Learning to drive is an exciting time for teenagers and their parents. It opens up many options for a young person, but it also carries risks. Young people from ages 15 to 24 have the highest rate of auto-related deaths. The rate is the highest for young men.
Parents and teens should be aware of problem areas and take steps to avoid hazards.
MAKE A COMMITTMENT TO SAFETY
Teens also need to commit to being safe and responsible drivers in order to improve the odds in their favor.
- Reckless driving is still a danger to teens -- even with automobile safety features.
- All new drivers should take a driver's education course. These courses can reduce the risk of crashes.
Drivers and passengers should use automobile safety features at all times. These include seat belts, shoulder straps, and headrests. Only drive cars that have air bags, padded dashes, safety glass, collapsible steering columns, and anti-lock brakes.
Auto accidents are also a leading cause of death in infants and children. Infants and young children should be properly buckled into a child safety seat of the right size that is correctly installed in the vehicle.
AVOID DISTRACTED DRIVING
Distractions are a problem for all drivers. Do not use cell phones for talking, texting, or email when you are driving.
- Mobile phones should be turned off when driving so you are not tempted to make calls, send or read texts, or answer the phone.
- If phones are left on for emergency use, pull off of the road before answering or texting.
Other tips include:
- Avoid putting on makeup while driving. Even when stopped at a light or stop sign, it can be dangerous.
- Finish eating before starting your car and driving.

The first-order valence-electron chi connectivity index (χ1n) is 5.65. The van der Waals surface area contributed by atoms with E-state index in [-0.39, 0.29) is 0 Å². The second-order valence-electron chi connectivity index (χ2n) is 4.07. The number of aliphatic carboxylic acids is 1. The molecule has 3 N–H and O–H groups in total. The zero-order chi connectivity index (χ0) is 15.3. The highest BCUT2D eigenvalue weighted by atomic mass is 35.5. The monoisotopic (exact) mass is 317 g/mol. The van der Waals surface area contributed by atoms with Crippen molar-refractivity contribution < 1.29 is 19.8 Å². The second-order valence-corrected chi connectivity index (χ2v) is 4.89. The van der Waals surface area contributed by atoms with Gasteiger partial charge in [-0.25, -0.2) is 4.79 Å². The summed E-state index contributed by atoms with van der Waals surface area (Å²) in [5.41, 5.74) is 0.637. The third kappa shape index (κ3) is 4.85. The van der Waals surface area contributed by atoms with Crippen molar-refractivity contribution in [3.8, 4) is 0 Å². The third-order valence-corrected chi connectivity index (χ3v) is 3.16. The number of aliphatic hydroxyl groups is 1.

Driving with friends can lead to accidents.
- Teens are safer driving alone or with family. For the first 6 months, teens should drive with an adult driver who can help them learn good driving habits.
- New drivers should wait at least 3 to 6 months before taking friends as passengers.
Teenage-related driving deaths occur more often in certain conditions.
OTHER SAFETY TIPS FOR TEENS
- Reckless driving is still a danger, even when using seatbelts. Do not rush. It is safer to be late.
- Avoid driving at nighttime. Your driving skills and reflexes are just developing during the first months of driving. Darkness adds an extra factor to cope with.
- When drowsy, stop driving until fully alert. Sleepiness may cause more accidents than alcohol.
- Never drink and drive. Drinking slows reflexes and hurts judgment. These effects happen to anyone who drinks. So, NEVER drink and drive. ALWAYS find someone to drive who has not been drinking -- even if this means making an uncomfortable phone call.
- Drugs can be just as dangerous as alcohol. Do not mix driving with marijuana, other illegal drugs or any prescribed medicine that makes you sleepy.
Parents should talk with their teens about "household driving rules."
- Make a written "driving contract" that both parents and teens sign.
- The contract should include a list of driving rules and what teens can expect if the rules are broken.
- The contract should state that parents have the final say about the driving rules.
- When writing the contract, take into account all of the driving issues that are likely to come up.
Parents can do the following to help prevent teens from drinking and driving:
- Tell their teens to call rather than get in a car with a driver who has been drinking or when they have been drinking. Promise no punishment if they call first.
Some children continue to mix driving and drinking. In many states, the parent must sign for a teenager under 18 to get a driver's license. At any time before the 18th birthday, a parent can refuse responsibility and the state will take the license.
Driving and teenagers; Teens and safe driving; Automobile safety - teenage drivers
Centers for Disease Control and Prevention. Keep teen drivers safe. www.cdc.gov/injury/features/teen-drivers/index.html. Updated October 31, 2022. Accessed May 29, 2023.
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Review Date 4/28/2023
Updated by: Neil K. Kaneshiro, MD, MHA, Clinical Professor of Pediatrics, University of Washington School of Medicine, Seattle, WA. Also reviewed by David C. Dugdale, MD, Medical Director, Brenda Conaway, Editorial Director, and the A.D.A.M. Editorial team.